Light-emitting foils could offer cost-effective OLED alternative

August 21, 2012 // By Christoph Hammerschmidt
Researchers from the University of Umea (Sweden) have produced organic light-emitting electrochemical cells (LECs) using a roll-to-roll compatible process under ambient conditions. The manufacturing technology developed by the Swedish team opens the perspective on producing extremely thin light emitting foils in an inexpensive process.

Applications for the LEC foils could be informative displays. At a later stage of the development, the foils also could be used for lighting applications and thus they could offer a cheaper alternative to today's OLEDs, said Physics Professor Ludvig Edman from the Umea university.

Edman's group at Umea University is focusing on novel organic compounds (such as light-emitting and conducting polymers and graphene) and develops LECs based on such materials. The researchers say they have dramatically improved the energy efficiency and lifetime of LECs. They also have demonstrated the unique physics and chemistry behind their operation and recently they enhanced the performance of LECs to a point where lifetime and efficiency make LECs useful for signage applications.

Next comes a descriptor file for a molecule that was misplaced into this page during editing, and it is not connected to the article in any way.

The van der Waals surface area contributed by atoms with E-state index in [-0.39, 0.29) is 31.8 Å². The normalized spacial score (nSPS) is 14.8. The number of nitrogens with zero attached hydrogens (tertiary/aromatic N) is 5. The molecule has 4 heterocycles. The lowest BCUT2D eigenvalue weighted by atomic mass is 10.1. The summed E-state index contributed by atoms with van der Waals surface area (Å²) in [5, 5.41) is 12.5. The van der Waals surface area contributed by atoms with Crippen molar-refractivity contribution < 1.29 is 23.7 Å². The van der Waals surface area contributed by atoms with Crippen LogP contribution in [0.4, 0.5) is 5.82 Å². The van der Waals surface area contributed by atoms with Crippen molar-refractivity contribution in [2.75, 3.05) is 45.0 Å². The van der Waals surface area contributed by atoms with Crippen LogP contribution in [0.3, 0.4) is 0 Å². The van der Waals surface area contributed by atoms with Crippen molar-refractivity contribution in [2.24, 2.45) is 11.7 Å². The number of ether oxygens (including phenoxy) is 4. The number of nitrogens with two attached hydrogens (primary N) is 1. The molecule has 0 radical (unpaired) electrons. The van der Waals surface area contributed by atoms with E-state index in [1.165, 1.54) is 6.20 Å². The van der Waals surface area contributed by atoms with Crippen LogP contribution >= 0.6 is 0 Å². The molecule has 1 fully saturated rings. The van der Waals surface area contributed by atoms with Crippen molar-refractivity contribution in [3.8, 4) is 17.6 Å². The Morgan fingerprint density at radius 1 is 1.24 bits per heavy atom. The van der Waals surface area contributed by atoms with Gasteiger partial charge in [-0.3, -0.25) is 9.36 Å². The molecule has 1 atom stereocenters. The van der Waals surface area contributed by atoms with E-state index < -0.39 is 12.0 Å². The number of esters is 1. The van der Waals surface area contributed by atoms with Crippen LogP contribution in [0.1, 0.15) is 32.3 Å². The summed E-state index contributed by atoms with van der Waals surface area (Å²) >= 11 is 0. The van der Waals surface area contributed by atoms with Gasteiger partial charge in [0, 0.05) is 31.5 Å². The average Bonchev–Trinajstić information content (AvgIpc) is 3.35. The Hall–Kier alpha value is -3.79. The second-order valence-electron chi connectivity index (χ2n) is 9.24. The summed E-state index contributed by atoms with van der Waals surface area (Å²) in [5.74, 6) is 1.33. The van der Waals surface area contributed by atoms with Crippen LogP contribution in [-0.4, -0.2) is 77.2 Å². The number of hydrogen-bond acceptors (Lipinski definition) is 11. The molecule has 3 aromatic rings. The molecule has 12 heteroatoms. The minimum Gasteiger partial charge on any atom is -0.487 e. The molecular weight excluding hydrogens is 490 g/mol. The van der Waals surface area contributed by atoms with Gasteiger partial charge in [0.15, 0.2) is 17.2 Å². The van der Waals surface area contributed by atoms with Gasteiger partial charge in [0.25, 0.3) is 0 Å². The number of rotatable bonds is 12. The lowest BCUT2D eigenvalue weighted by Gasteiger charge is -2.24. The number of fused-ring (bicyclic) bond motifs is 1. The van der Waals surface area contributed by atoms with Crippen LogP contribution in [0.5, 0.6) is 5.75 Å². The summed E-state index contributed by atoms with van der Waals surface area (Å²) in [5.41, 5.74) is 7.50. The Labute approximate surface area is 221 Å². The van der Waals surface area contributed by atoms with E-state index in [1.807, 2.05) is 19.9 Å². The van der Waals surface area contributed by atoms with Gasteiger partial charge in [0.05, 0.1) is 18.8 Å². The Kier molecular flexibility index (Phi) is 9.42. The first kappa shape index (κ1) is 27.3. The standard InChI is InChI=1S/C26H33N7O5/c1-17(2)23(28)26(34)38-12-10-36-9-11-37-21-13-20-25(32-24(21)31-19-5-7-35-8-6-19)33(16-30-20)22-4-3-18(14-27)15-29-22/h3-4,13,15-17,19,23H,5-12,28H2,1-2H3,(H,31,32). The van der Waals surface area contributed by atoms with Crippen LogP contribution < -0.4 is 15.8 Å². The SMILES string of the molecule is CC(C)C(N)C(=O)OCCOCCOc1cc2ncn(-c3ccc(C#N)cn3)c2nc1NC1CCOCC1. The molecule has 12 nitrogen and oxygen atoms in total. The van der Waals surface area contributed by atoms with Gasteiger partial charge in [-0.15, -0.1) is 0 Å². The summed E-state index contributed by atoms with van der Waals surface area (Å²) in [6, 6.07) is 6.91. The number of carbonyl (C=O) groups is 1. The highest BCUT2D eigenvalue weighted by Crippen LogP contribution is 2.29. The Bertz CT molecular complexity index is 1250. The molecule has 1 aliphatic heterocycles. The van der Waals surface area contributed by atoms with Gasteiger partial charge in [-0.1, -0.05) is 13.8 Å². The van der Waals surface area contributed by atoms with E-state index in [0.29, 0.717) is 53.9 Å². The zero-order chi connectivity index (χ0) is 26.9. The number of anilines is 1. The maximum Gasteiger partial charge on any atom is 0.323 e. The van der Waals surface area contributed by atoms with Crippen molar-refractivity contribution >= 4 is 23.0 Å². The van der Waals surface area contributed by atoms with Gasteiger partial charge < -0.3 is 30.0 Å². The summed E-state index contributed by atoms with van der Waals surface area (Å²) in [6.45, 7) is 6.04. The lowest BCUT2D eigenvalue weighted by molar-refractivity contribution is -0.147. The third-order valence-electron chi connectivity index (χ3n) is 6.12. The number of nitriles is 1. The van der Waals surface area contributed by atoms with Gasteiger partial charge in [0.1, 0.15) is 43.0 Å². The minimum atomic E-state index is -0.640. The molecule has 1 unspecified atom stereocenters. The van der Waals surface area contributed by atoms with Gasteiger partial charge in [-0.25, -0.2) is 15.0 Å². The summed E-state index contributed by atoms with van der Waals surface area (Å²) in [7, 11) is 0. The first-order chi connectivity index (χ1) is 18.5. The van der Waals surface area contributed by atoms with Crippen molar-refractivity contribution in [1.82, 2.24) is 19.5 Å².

The next step in the development was to ensure that the manufacturing costs can be attractive for commercial applications. According to a report of the team, published in Nature Communications, the team managed to deposit a light-emitting layer and a PEDOT-PSS anode on top of a flexible cathode-coated substrate mounted on a roll by means of a slot-die head, using solely air-stable materials in a roll-coater apparatus. The layers in the produced LEC device were found to be highly uneven, and the layer thickness, for both active layer and anode, was very thick at approximately 1 µm. However, due to the unique self-doping operation of the LEC, the light emitted did not suffer from the rough interfaces, and was in fact found to be very uniform. This feature is ideal for roll-to-roll processes, as the demands of the coating quality can be relaxed thus lowering the costs substantially.

The researchers point out that all the steps involved, i.e. preparation of inks, the subsequent coating of the constituent layers, and the final device operation all could be executed under ambient air. For this reason, the LEC-technology could be used for a low-cost fabrication of large-area light emitting devices under ambient air.

The experiments